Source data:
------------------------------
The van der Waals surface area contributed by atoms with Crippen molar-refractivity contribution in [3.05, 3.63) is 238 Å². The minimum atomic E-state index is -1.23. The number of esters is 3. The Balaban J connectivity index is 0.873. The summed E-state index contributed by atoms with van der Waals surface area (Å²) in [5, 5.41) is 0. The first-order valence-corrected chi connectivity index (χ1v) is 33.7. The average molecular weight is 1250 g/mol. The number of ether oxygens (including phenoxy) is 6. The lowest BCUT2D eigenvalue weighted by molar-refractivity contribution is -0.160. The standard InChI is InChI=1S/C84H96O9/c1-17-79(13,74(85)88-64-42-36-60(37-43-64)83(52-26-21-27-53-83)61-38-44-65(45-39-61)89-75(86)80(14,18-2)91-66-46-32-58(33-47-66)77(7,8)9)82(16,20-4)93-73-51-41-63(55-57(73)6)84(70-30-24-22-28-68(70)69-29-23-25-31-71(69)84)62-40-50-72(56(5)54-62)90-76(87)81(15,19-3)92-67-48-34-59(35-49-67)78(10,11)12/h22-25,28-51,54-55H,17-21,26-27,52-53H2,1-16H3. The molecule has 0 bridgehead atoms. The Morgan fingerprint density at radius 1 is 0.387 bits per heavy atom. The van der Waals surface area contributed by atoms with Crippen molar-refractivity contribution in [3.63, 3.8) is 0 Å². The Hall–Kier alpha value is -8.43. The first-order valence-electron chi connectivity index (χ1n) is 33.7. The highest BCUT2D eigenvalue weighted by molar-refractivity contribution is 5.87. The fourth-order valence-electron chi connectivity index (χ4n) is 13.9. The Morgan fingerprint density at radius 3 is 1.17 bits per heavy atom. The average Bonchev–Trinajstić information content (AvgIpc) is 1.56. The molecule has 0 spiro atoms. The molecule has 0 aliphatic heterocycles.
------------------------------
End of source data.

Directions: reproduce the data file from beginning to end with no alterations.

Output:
The van der Waals surface area contributed by atoms with Crippen molar-refractivity contribution in [3.05, 3.63) is 238 Å². The minimum atomic E-state index is -1.23. The number of esters is 3. The Balaban J connectivity index is 0.873. The summed E-state index contributed by atoms with van der Waals surface area (Å²) in [5, 5.41) is 0. The first-order valence-corrected chi connectivity index (χ1v) is 33.7. The average molecular weight is 1250 g/mol. The number of ether oxygens (including phenoxy) is 6. The lowest BCUT2D eigenvalue weighted by molar-refractivity contribution is -0.160. The standard InChI is InChI=1S/C84H96O9/c1-17-79(13,74(85)88-64-42-36-60(37-43-64)83(52-26-21-27-53-83)61-38-44-65(45-39-61)89-75(86)80(14,18-2)91-66-46-32-58(33-47-66)77(7,8)9)82(16,20-4)93-73-51-41-63(55-57(73)6)84(70-30-24-22-28-68(70)69-29-23-25-31-71(69)84)62-40-50-72(56(5)54-62)90-76(87)81(15,19-3)92-67-48-34-59(35-49-67)78(10,11)12/h22-25,28-51,54-55H,17-21,26-27,52-53H2,1-16H3. The molecule has 0 bridgehead atoms. The Morgan fingerprint density at radius 1 is 0.387 bits per heavy atom. The van der Waals surface area contributed by atoms with Crippen molar-refractivity contribution in [3.63, 3.8) is 0 Å². The Hall–Kier alpha value is -8.43. The first-order valence-electron chi connectivity index (χ1n) is 33.7. The highest BCUT2D eigenvalue weighted by molar-refractivity contribution is 5.87. The fourth-order valence-electron chi connectivity index (χ4n) is 13.9. The Morgan fingerprint density at radius 3 is 1.17 bits per heavy atom. The average Bonchev–Trinajstić information content (AvgIpc) is 1.56. The molecule has 0 spiro atoms. The molecule has 0 aliphatic heterocycles.